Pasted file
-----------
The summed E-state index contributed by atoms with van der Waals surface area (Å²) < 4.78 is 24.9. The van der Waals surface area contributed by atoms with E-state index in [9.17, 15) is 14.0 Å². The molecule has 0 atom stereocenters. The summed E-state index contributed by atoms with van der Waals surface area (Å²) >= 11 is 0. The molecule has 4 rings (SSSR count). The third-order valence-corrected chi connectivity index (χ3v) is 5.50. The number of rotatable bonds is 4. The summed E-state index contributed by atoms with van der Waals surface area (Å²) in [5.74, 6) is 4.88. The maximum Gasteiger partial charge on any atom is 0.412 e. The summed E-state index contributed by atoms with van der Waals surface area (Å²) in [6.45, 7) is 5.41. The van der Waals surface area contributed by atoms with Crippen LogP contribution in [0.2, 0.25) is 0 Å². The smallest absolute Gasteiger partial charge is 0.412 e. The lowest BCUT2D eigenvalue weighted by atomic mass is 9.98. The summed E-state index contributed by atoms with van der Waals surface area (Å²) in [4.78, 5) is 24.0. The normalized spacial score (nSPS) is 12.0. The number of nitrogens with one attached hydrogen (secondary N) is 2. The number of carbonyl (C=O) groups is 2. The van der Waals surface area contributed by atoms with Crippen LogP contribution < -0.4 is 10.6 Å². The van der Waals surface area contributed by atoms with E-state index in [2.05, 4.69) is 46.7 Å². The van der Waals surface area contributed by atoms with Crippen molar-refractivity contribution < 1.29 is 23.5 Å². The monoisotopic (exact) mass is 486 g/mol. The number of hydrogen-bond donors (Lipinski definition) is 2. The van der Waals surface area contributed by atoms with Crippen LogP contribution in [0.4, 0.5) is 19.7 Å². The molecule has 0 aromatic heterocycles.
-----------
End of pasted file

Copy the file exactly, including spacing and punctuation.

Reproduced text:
The summed E-state index contributed by atoms with van der Waals surface area (Å²) < 4.78 is 24.9. The van der Waals surface area contributed by atoms with E-state index in [9.17, 15) is 14.0 Å². The molecule has 0 atom stereocenters. The summed E-state index contributed by atoms with van der Waals surface area (Å²) >= 11 is 0. The molecule has 4 rings (SSSR count). The third-order valence-corrected chi connectivity index (χ3v) is 5.50. The number of rotatable bonds is 4. The summed E-state index contributed by atoms with van der Waals surface area (Å²) in [5.74, 6) is 4.88. The maximum Gasteiger partial charge on any atom is 0.412 e. The summed E-state index contributed by atoms with van der Waals surface area (Å²) in [6.45, 7) is 5.41. The van der Waals surface area contributed by atoms with Crippen LogP contribution in [0.2, 0.25) is 0 Å². The smallest absolute Gasteiger partial charge is 0.412 e. The lowest BCUT2D eigenvalue weighted by atomic mass is 9.98. The summed E-state index contributed by atoms with van der Waals surface area (Å²) in [4.78, 5) is 24.0. The normalized spacial score (nSPS) is 12.0. The number of nitrogens with one attached hydrogen (secondary N) is 2. The number of carbonyl (C=O) groups is 2. The van der Waals surface area contributed by atoms with Crippen LogP contribution < -0.4 is 10.6 Å². The van der Waals surface area contributed by atoms with E-state index in [2.05, 4.69) is 46.7 Å². The van der Waals surface area contributed by atoms with Crippen molar-refractivity contribution < 1.29 is 23.5 Å². The monoisotopic (exact) mass is 486 g/mol. The number of hydrogen-bond donors (Lipinski definition) is 2. The van der Waals surface area contributed by atoms with Crippen LogP contribution in [0.4, 0.5) is 19.7 Å². The molecule has 0 aromatic heterocycles.